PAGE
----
While the book offers a compelling account of contemporary socio-technical and cultural dynamics of collaborative media, it remains somewhat ignorant of the phenomenological perspective related to the conscious experiences, emotions and judgements of new communicative practices. For example, are Internet users collaborating for the sake of the collective good, or merely using the available tools for achieving their individual goals, such as self-marketing and the attraction of attention and prestige? Besides, are Internet users distributing their own opinions, or merely recycling media products from traditional production-consumption media structures? Finally, how do Internet users judge different channels of collaborative media against each other, and how do they coordinate and choose a single platform for further activities? Given the novelty of collaborative media, it would have been worthwhile exploring some of these themes in greater detail.
Moreover, it is debatable whether elements of collaborative media culture have become already sufficiently broadly adopted across a wide range of demographics to be considered “mainstream”. Arguably, only a small proportion of the population actively engages in collaborative practices that result in creative output e.g. films, images and experiences – notwithstanding their prominent exposure on the Internet and in traditional mass media outlets. Accordingly, Löwgren and Reimer’s view of the Internet as an exhaustive cultural and informational space where users are empowered to creatively express themselves is challenged in the light of information asymmetries and incomplete information of the real world. Furthermore, a distinction needs to be made between “speaking” and “being heard” since the perfect distribution of cultural information is essentially limited by individuals’ attention span, indicating that online media content continuously competes for users’ attention. This is exacerbated by the fragmentation of cultural information sources and discussion spaces into myriad issue publics that tend to create echo chambers around polarised viewpoints. As a result, the inequalities in the dissemination of content allow traditional media structures to persevere and continue to set the media agenda based on seemingly outdated and suboptimal decision rules. Thus it remains to be seen whether we will see a more extensive adoption of collaborative web-services for creative expression in the near future, or whether they will continue to be used by a relatively small group of creative enthusiasts.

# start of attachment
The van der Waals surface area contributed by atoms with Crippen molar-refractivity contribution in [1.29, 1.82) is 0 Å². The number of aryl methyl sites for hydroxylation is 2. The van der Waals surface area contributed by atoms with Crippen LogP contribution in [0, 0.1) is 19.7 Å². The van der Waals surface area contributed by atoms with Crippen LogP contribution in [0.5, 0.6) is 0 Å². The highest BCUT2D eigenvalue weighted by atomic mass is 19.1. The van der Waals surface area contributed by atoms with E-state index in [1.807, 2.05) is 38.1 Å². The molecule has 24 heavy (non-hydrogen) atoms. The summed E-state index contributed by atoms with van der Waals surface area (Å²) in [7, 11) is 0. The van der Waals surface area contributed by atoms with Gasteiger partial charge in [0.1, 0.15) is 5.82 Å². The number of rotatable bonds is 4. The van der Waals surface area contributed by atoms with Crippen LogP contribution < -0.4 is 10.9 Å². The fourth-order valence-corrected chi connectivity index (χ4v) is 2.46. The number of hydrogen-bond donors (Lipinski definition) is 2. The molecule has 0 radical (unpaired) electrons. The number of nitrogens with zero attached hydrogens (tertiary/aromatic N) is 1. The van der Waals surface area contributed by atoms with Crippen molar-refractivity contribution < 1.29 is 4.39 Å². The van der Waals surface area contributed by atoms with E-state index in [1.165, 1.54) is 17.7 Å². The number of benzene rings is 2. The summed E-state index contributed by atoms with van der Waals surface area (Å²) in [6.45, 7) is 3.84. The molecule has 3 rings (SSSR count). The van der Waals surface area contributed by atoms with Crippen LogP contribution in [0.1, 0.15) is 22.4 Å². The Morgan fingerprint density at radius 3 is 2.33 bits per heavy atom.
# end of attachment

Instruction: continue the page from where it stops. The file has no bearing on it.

In summary, there is an extensive literature pertaining to media choice and media effects on both theoretical and empirical levels. However, the analysis provided by Löwgren and Reimer goes further in synthesising academic perspectives with practice-oriented design interventions in a transdisciplinary fashion. In this regard, the patterns and themes emanating from this book could be useful for diverse audiences: academics, designers, policy makers and the general public. In fact, the authors state that they envision this book to become a call to action, facilitating a combination of analytical and design-oriented methods in researching and understanding communication practices around collaborative media. This book contributes a number of interesting insights on the implications of digital communication technologies to the literature of computer-mediated communication, exploring how people formerly known as the audience have become more active and empowered with respect to their collaborative, mediated practices. Löwgren and Reimer thoroughly analyse a complex set of issues related to this cultural shift, enriching the existing academic and public debates with new evidence from original case studies and a detailed theoretical discussion of what constitutes collaborative media in the 21st century. I salute the authors for this achievement and highly recommend reading this book.
This post originally appeared on the LSE Review of Books on 20 March and is re-posted with permission and thanks. This article gives the views of the author, and does not represent the position of the LSE Media Policy Project blog, nor of the London School of Economics.